Rattlesnakes are important members of the natural community. They will not attack, but if disturbed or cornered, they will defend themselves. Reasonable watchfulness should be sufficient to avoid snakebite. Give them distance and respect.

There are nearly fifty species of rattlesnake, with numerous subspecies. They are named for the rattle found at the tip of their tails that is used as a warning device when threatened. Of special importance in Arizona is the Mojave Rattlesnake.

Often mis-named "Mojave Green" they have the most potent venom and are the most deadly rattlesnakes in the United Statesof any rattlesnake in North America. It's venom is neurotoxin and attacks both the nervous system with nuerotoxins and the bloodstream with hemotoxins.. The bite of this snake causes rapid paralysis. This includes paralysis of the respiratory muscles and suffocation.

Primarily nocturnal and crepuscular during periods of excessive daytime heat, but also active during daylight when the temperature is more moderate. Not active during cooler periods in Winter.

They can be identified by their triangular-shaped head and diamond-shaped markings along their body, and of course, rattles. They are brown in color in the lower elevations and darken to a green in the higher regions near the mountains.

The creosote bush, found in the 2,000 to 4,000 foot elevation is the primary, but not the only habitat of this snake. They feed primarily on small rodents. It will not come looking for trouble, nor will it run from it!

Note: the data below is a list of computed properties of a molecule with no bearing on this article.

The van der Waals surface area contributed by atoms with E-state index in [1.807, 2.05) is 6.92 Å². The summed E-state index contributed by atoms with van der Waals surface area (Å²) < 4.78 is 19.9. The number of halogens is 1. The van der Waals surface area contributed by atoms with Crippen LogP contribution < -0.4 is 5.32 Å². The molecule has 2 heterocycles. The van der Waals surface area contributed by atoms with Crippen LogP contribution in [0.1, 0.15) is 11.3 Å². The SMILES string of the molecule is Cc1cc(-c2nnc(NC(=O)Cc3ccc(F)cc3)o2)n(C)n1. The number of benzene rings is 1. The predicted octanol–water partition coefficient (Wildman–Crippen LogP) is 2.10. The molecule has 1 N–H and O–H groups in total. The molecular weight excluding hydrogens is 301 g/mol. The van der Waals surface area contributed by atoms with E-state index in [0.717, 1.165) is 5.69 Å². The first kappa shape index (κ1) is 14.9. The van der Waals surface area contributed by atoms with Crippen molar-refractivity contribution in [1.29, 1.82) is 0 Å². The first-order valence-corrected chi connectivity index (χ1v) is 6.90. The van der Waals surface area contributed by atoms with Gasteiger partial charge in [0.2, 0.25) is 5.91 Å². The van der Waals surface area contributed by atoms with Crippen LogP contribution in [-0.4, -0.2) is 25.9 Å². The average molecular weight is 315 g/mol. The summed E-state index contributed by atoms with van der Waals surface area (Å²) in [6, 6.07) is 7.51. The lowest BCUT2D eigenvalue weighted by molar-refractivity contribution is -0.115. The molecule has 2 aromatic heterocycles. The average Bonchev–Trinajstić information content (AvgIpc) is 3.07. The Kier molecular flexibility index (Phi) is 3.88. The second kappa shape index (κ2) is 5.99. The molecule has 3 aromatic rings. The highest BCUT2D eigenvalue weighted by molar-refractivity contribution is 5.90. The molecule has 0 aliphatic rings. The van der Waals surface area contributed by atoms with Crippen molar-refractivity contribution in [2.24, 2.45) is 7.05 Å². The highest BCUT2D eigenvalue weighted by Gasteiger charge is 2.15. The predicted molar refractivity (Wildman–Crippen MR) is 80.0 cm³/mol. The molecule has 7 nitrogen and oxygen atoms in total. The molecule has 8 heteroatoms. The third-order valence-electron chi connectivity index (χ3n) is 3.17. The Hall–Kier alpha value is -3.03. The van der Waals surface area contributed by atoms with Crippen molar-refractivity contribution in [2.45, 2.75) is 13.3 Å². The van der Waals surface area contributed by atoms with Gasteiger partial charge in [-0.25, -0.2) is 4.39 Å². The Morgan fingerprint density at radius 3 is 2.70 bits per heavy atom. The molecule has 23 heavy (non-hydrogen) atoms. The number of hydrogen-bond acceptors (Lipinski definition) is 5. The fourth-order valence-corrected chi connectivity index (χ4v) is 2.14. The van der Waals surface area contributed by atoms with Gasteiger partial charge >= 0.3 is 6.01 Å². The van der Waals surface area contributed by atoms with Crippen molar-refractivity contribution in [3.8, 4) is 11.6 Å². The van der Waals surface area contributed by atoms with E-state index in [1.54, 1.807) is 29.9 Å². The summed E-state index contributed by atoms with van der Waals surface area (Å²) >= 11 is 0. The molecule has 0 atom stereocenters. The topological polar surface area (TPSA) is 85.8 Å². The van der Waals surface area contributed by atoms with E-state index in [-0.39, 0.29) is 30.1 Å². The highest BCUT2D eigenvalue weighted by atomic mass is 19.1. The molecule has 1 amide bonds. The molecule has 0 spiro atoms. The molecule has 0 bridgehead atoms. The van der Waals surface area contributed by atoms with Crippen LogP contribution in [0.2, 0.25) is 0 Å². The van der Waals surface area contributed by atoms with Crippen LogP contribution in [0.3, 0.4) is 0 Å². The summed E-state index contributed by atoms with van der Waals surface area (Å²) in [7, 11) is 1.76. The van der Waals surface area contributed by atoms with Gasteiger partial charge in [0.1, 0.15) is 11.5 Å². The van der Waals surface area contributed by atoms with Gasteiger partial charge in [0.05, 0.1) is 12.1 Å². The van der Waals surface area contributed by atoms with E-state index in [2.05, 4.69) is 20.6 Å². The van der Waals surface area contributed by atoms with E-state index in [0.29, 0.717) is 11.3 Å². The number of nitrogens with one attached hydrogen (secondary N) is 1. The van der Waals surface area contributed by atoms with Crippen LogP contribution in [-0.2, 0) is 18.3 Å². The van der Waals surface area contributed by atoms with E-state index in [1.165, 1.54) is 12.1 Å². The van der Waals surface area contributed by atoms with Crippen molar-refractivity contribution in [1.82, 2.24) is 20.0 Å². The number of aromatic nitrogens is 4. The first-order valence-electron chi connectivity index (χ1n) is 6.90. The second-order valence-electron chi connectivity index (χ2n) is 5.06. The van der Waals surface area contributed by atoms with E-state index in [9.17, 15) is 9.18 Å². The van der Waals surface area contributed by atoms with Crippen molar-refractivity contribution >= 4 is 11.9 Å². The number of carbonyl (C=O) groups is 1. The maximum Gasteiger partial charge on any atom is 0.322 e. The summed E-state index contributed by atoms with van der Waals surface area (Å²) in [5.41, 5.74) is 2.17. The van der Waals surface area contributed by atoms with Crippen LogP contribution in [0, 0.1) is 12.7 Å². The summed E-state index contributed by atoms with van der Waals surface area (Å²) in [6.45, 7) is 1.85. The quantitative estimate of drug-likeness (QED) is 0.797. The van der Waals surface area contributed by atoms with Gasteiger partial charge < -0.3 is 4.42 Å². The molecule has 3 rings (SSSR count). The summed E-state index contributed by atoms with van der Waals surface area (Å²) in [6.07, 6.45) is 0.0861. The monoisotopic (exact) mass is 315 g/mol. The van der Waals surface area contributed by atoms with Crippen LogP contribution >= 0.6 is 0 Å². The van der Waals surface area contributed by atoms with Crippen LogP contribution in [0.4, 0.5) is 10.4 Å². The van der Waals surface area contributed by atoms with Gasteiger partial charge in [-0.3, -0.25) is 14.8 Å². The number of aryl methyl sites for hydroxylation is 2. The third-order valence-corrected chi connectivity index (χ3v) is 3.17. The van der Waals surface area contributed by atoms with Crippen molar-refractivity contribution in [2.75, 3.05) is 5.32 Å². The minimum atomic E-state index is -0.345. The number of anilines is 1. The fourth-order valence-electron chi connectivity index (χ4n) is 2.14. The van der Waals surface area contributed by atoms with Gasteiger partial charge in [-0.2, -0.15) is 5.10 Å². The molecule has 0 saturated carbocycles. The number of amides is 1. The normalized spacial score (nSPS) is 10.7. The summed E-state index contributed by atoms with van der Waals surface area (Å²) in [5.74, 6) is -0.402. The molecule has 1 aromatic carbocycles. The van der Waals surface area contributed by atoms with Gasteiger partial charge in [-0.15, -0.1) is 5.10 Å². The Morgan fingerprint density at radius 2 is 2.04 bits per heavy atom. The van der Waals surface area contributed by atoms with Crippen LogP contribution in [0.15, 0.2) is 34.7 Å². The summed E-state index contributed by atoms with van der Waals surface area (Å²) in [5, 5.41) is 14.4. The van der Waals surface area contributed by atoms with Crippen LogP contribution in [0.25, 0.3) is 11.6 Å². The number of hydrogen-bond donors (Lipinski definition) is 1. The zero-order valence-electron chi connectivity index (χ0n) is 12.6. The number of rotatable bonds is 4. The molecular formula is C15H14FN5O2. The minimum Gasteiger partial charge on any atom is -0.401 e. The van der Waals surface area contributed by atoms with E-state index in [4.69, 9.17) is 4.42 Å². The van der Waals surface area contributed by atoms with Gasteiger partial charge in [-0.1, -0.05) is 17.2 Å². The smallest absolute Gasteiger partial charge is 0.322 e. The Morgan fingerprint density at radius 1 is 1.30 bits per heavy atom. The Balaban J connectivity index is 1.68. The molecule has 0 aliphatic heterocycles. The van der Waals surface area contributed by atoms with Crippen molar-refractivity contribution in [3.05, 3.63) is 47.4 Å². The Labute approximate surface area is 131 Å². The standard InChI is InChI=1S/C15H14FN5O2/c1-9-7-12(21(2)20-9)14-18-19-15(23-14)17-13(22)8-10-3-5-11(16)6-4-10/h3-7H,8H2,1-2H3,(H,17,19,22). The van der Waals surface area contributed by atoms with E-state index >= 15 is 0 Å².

Many people have died from being bitten by this snake. Fortunately, an anti-venom has been developed to treat people who have been bitten by this snake. DO NOT PLAY WITH THESE!

Scorpions, and Spiders. Avoidance is the best policy. Avoid putting your hand in any cracks or reaching up into areas that you cannot see. Keep tents zipped and shoes on. Check shoes and sleeping bags before entering.

If you have a poisoning emergency, call your Poison Center immediately. If the victim has collapsed or is not breathing, call 911. Poison Centers across the country now have a new national emergency phone number - 1-800-222-1222

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